Building the White Dwarf 130 Warhammer Fantasy Cottage

SDT Back from the Dead

I’ve always loved building terrain, and the White Dwarfs from the late 80s and early 90s had some superb articles that provided step-by-step guides on how to build some brilliantly simple but evocative pieces.

In this Back from the Dead series I intend to work through a good chunk of these, as both a highly enjoyable exercise in nostalgia, and with a view towards assembling a table-load of nice terrain in time for when my fledging Dwarf, Undead and Skaven forces are large enough to hit the table!

In line with Orlygg’s excellent Dark Deranged Structure posts, I’ve decided to kick off with the Warhammer Fantasy Cottage, featured in White Dwarf 130 and built by Dave Andrews and Phil Lewis. I tried to stick fairly closely to the instructions, but in places where I’ve diverged I’ll make a note of how and why I did so!

The first step is transferring the enlarged design to your base material. White Dwarf recommends foam card but I opted to use exterior poster board, which is just as light but benefits from being stronger and also being very quick and easy to superglue, meaning it is quicker to work with. Within 20 minutes or so I had all the basic pieces cut out and glued together. I also cut a base from the same material, with a lip of about 1cm all round the cottage walls, and gave this chamfered edges.

Next up is the task of applying the timbering, and I opted to use balsa wood cut into 5mm strips. The nice thing about balsa is it’s dead easy to snip to shape with clippers, and again it can be superglued very quickly which speeds up the build time considerably.

With the timbering all in place the next step is the door. I made a simple decorative lintel from the poster board – a nice advantage to this material is that you can carve and score it very easily and it’s hard enough to retain this detail. I also made the door from the same material – actually the piece I had cut out at the start, but recessed into the wall to give a sense of depth. Again, a wood grain effect was scored in with a sculpting tool. I also added a couple more layers of poster board to the inside of the chimney to make it chunkier at this stage.


A really fun part next, adding the stone effect to the chimney! I used regular-grade Milliput for this, and although my stones came out a little more regular than the ones in the White Dwarf example, I was happy enough with the effect. Deliberately adding more or less putty to create varying stone thicknesses helped with the ramshackle look.

Roofing next…I decided not to use the roof templates from the magazine and just measure my own, as the thickness of material and therefore overall size of my cottage was a bit different. I used plasticard for both the roof base pieces and the tiles, as this has a few advantages over card:

  • You can ‘score and snap’ the tiles, allowing you to cut out a load of individual tiles very quickly and easily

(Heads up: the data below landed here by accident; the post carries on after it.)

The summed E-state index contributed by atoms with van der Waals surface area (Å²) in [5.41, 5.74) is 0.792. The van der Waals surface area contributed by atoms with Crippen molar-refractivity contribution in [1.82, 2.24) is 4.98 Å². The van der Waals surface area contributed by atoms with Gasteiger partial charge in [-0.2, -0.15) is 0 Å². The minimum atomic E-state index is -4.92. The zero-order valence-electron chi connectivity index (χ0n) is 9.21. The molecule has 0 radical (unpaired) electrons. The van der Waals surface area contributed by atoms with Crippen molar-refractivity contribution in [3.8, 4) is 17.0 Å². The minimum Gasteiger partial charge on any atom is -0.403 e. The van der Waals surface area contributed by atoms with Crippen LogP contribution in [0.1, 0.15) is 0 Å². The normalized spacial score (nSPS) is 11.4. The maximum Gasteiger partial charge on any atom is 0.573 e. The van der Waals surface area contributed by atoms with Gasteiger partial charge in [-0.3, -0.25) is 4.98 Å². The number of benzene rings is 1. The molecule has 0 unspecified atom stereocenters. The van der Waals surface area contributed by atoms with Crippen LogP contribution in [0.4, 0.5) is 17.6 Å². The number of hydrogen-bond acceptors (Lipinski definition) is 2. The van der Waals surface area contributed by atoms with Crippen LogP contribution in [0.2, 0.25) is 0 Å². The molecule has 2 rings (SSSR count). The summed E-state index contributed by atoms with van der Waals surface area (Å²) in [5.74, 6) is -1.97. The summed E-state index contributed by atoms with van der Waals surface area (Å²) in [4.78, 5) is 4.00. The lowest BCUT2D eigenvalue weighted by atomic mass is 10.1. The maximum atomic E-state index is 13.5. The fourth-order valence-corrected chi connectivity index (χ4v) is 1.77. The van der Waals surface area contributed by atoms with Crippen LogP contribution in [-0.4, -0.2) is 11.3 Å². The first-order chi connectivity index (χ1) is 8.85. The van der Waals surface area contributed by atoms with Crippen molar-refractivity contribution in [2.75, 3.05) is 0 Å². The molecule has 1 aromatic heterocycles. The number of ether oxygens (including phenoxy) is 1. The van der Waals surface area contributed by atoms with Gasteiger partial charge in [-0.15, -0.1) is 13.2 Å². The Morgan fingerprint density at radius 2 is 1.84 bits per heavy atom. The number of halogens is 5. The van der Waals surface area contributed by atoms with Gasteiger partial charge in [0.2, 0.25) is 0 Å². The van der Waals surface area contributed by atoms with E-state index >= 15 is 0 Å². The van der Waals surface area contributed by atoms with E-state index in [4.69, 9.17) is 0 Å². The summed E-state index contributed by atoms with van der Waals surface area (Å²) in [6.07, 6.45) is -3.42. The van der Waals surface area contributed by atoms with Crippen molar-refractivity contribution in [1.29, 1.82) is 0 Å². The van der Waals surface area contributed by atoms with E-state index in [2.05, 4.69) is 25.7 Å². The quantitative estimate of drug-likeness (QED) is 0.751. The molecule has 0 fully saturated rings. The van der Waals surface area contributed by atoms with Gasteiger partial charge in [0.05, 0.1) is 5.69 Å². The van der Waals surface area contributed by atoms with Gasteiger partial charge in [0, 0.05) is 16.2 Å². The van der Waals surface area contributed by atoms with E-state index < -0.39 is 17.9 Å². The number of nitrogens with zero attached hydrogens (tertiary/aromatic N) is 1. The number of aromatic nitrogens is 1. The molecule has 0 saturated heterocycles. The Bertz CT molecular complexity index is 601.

• It’s really simple to cut out nicks and notches with a craft knife to make them look irregular
  • You can plastic glue the tiles onto the roof, which is very quick and also very strong
  • The finished roof surface is much more hard wearing than a card equivalent, which is good if the terrain is going to get carted around a lot.


The last few elements of the build can be seen in the picture above. I added a door handle with a circle of green stuff. To do this, push a pen nib into the circle to make a ring (for the knocker), and once that’s dry add another half ring running over the top of it to make the handle. I also glued sand to the base and in patches to the roof to represent mould (and also disguise messy bits, as suggested in White Dwarf!) Some green stuff was added to odd bricks on the chimney that needed either neatening up or giving a bit more variety, and I used more Milliput to make the ridge tiles (one of the disadvantages of plasticard over card is that it’s much harder to bend neatly without it snapping, so this is a handy solution). Finally the chimney was finished off with a capping piece made of poster board (textured by pushing into it with a pebble) and a piece of plastic tube for the chimney pot.

So, painting time! I started by spraying the whole model black. The chimney was drybrushed up in various tones of grey, brown and green, to keep it looking quite grimy and patched up. The walls were painted off-yellow, washed with brown and then drybrushed white. The tiles where painted deep red and then drybrushed up with lighter reds and bone colours, and I spent a little time adding some thinned down black paint between the tile layers to add to the three-dimensional sense and make the roof ‘pop’ a bit more. I also picked a few tiles out in grey and pink to add a bit of visual interest. The Wood was painted dark brown and them given a couple of stages of drybrush, and then with a few other little bits and bobs finished off, it was all done and ready for the tabletop!

This was a super-fun project to work on, and I loved following the guidance of the masters from White Dwarf, the tips are just spot on! Now I’m really looking forward to adding to this with my next terrain piece, which could well be a barn, or maybe a townhouse…

Cottage painted

7 thoughts on “Building the White Dwarf 130 Warhammer Fantasy Cottage

  1. This is a cracking build. Your technique on the stone-effect chimney is great, I hope to borrow it to build some Roman frontier walls. The colour you’ve drybrushed the base makes it look like a lot of the old Warzone studio paintjobs too.

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